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Published: Friday, 1/27/2006

Jealousy cited in gas station suit

BY GEORGE J. TANBER
BLADE STAFF WRITER

A pair of Michigan men sued in U.S. District Court in Toledo earlier this month over the alleged torture in Lebanon and beating-for-hire in Dearborn, Mich., of a relative of one of the men over a business deal gone sour said yesterday that the suit has no merit.

"When you become big, you become a target. I have a lot of enemies because they are jealous of my success," said Hassan Harajli, who was sued by his brother-in-law Mohamad Ajami and sister, Hanadi Ajami.

Mr. Harajli, of New Boston, Mich., owns Fusion Oil, which operates 80 service stations in Michigan and Ohio.

The dispute between the brothers-in-law stems from a 2000 business transaction in which Mr. Harajli secured a loan for Mr. Ajami from Citibank for $584,000 for the renovation of a closed service station at 350 West Bancroft St. that Mr. Ajami intended to operate as A&M Gas Station.

Mr. Ajami gave Mr. Harajli control of the renovation funds. In the complaint, Mr. Ajami said $393,000 of the money intended for the renovation was unaccounted for by Mr. Harajli.

Mr. Harajli said yesterday he spent more than $200,000 on storage tank installation, concrete, electricity, and plumbing, and that Mr. Ajami has been unsuccessful in other, similar suits filed against him on the same issue.

Mr. Ajami's attorney, Norman Abood, of Toledo, said Mr. Harajli has made contradictory statements in the various com-plaints related to the alleged unaccounted funds.

"In Michigan, he said he received the money. In our case, he filed liens, giving no indication he has received the money," Mr. Abood said.

In the complaint, Mr. Ajami contends that Mr. Harajli filed fraudulent liens against the property in 2001 in an attempt to seize control of the service station and withheld gasoline deliveries - Mr. Harajli was his supplier - in an effort to sink the business.

As a result, Mr. Ajami stopped paying on the loan, forcing Mr. Harajli to pay off the note, Mr. Harajli said.

"He didn't want to pay the mortgage," said Mr. Harajli, adding that he spent more than $600,000 on the Bancroft service station project. "I put money out of my pocket just to finish this because I didn't want my name ruined in my bank, and he was my brother-in-law and she was my sister."

Once he owned the note, Mr. Harajli filed a foreclosure proceeding on the property. A court-appointed receiver has since been assigned to handle loan payments, which Mr. Harajli said Mr. Ajami has been making, while the foreclosure suit is pending.

Meanwhile, in September, 2004, Mr. Ajami visited Tibnin, Lebanon, where he, his wife, and Mr. Harajli were raised.

According to the complaint, when Mr. Ajami attempted to have his Lebanese passport renewed, he was detained by Lebanese officials. His detention lasted about 10 days and ended only when the U.S. Embassy in Beirut intervened, according to the complaint.

The complaint alleges that Mr. Harajli and Hassan Salame paid $50,000 to Lebanese officials, resulting in the "unlawful arrest, kidnapping, torture, inhumane treatment, and illegal transport of [Mr. Ajami.]"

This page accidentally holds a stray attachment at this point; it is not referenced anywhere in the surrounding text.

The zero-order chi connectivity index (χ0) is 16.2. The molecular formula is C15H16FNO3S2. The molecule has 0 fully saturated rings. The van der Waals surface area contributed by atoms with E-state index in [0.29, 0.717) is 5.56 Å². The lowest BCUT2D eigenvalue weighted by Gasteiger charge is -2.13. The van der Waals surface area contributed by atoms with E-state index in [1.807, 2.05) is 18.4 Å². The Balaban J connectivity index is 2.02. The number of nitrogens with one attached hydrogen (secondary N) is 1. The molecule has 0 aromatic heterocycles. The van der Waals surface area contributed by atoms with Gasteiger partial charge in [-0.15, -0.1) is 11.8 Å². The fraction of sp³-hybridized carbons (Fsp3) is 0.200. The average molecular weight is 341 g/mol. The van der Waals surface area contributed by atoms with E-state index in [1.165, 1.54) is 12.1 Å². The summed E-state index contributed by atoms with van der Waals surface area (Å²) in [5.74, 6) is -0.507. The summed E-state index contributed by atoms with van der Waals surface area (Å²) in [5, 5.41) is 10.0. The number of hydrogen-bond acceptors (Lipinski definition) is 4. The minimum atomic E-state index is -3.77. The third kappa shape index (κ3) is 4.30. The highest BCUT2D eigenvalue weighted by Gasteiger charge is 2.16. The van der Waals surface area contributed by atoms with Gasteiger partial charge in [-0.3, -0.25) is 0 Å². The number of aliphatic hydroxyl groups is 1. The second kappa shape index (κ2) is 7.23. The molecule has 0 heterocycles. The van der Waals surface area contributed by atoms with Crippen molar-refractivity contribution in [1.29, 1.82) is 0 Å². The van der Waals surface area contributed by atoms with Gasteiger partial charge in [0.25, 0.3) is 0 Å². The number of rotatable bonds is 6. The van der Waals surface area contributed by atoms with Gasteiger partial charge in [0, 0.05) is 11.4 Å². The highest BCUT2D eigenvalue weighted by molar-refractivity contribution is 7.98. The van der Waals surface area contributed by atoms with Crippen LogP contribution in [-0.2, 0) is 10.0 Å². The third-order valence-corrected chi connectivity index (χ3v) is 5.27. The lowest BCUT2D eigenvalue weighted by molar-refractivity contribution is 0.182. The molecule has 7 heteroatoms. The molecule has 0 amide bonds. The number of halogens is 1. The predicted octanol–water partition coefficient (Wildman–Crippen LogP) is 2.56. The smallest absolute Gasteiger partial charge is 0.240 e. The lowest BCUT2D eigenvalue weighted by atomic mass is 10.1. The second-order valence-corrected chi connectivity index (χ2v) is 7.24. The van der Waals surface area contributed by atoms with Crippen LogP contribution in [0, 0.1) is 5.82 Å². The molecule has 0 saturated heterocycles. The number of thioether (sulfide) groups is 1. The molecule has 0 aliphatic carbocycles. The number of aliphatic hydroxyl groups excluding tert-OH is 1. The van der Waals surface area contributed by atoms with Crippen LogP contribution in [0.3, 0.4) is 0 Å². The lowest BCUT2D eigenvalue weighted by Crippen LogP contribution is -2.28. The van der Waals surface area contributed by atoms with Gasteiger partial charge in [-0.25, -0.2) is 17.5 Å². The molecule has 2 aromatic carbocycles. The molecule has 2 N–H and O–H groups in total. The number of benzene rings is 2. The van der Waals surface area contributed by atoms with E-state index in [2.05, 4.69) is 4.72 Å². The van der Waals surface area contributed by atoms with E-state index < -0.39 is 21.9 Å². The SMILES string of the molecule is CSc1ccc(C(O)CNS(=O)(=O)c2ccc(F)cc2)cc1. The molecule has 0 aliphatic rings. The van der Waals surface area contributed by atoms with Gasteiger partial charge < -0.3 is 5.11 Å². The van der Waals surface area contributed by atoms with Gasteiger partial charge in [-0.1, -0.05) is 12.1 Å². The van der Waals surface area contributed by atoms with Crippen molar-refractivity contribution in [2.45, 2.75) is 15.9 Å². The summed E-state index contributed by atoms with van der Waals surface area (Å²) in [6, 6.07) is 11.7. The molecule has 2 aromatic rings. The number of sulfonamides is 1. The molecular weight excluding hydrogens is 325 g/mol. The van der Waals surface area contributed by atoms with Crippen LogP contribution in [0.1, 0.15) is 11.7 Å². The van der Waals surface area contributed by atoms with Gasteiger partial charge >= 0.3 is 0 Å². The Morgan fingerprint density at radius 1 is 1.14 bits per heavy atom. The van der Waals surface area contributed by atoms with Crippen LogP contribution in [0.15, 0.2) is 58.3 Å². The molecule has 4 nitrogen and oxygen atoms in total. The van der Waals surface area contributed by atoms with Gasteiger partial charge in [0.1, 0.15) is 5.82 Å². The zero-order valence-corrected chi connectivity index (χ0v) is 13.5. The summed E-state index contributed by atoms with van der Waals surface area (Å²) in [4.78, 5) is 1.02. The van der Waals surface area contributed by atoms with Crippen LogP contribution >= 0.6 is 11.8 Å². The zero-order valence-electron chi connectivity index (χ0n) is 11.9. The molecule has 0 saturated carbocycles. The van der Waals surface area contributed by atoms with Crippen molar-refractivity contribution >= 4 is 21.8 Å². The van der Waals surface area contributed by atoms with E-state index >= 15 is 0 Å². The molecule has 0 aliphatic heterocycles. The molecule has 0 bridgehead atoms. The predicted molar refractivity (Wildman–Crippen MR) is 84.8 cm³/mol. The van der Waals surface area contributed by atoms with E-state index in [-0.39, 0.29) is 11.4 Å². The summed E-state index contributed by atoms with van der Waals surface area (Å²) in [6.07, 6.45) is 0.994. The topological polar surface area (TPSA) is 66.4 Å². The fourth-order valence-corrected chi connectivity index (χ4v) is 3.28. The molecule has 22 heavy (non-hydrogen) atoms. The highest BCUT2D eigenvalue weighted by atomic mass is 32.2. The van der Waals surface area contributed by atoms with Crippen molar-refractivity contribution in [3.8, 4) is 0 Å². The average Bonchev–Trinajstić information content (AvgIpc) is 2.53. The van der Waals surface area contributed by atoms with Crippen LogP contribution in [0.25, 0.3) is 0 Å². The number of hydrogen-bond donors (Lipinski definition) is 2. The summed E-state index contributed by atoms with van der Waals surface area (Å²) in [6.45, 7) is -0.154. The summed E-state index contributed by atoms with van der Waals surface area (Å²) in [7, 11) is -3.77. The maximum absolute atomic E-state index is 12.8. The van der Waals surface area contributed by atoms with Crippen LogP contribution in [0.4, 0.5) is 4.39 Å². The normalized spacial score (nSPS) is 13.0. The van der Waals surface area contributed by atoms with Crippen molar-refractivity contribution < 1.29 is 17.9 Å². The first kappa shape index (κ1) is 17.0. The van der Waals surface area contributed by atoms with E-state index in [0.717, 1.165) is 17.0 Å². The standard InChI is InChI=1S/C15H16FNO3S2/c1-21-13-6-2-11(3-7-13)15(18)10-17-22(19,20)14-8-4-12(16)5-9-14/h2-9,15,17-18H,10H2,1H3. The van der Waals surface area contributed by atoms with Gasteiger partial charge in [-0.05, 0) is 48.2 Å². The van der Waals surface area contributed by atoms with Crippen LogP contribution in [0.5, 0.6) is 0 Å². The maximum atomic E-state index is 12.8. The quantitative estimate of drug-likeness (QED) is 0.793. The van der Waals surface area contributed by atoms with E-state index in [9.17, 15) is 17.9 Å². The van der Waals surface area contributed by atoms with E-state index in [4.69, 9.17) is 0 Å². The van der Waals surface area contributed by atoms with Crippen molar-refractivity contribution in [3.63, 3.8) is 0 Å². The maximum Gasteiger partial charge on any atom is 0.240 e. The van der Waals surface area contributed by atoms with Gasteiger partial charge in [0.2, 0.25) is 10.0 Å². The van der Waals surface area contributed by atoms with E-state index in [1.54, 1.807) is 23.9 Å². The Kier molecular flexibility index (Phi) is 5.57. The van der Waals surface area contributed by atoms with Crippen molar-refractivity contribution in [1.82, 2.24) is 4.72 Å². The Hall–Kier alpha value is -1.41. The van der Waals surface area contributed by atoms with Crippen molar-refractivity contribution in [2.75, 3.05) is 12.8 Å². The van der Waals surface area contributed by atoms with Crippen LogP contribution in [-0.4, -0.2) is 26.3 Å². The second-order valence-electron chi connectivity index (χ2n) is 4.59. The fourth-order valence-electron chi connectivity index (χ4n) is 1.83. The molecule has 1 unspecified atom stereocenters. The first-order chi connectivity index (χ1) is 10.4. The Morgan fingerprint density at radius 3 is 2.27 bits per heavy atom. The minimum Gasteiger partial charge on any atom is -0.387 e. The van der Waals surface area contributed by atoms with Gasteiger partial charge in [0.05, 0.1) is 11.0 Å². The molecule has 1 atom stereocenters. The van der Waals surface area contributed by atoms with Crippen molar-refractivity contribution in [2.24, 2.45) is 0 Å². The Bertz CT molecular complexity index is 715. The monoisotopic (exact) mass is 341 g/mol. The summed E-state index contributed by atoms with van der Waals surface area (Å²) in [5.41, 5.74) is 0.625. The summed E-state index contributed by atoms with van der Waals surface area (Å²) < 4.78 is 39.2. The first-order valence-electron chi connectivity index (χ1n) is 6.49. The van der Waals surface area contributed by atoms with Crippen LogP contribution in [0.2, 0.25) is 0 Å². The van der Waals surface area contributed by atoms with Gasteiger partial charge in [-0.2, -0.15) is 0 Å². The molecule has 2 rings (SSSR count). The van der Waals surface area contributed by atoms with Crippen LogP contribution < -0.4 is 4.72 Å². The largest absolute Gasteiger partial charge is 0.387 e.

Mr.Harajli had a different view yesterday.

"These people he said I bribed each are worth $400 million. They wouldn't pick their teeth for $50,000," he said.

Mr. Harajli disputes the intervention by the U.S. Embassy on Mr. Ajami's behalf, and said he was instead aided by Nabhi Berri, Lebanon's Parliament speaker, who facilitated Mr. Ajami's release. He alleges that Mr. Ajami is wanted on various charges in Lebanon.

Mr. Ajami's attorneys said yesterday they are seeking files from the U.S. government to determine if the U.S. Embassy played a role in Mr. Ajami's release.

As for Mr. Berri's alleged role in the incident, attorney Richard Kerger said he has his doubts.

"If Mr. Ajami is such an insignificant person, why would [Mr. Berri] be involved in getting him out," he said.

On Nov. 13, 2004, Mr. Ajami was attacked and beaten by two men outside his Dearborn home as he left for work at his Toledo service station.

On March 18, 2005, Hassan Ali Naser and Hussein Ali Naser pled guilty to charges of assault with intent to commit serious bodily harm less than murder in Wayne County Circuit Court.

In their testimony before Judge Brian Sullivan, the men said they had been hired by Mr. Harajli and Hassan Salame, of Dearborn Heights, Mich., to assault Mr. Ajami, according to Mr. Ajami's complaint.

Mr. Harajli and Mr. Salame, who are friends, were charged in the case on June 5 and are out on bond.

They alleged yesterday that the Nasers attacked Mr. Ajami for another reason, but were persuaded by Mr. Ajami to implicate Mr. Harajli and Mr. Salame instead. Mr. Harajli and Mr. Salame said they have filed for dismissal of the charges. A hearing is scheduled Feb. 15.

Mr. Harajli's attorney, Karyn McConnell Hancock of Toledo, said her client has not formally been served with the Ajamis' complaint. Once served, she said she will file a response within the allotted 28 days and possibly file a countersuit.

Contact George Tanber at:

gtanber@theblade.com

or 734-241-3610.



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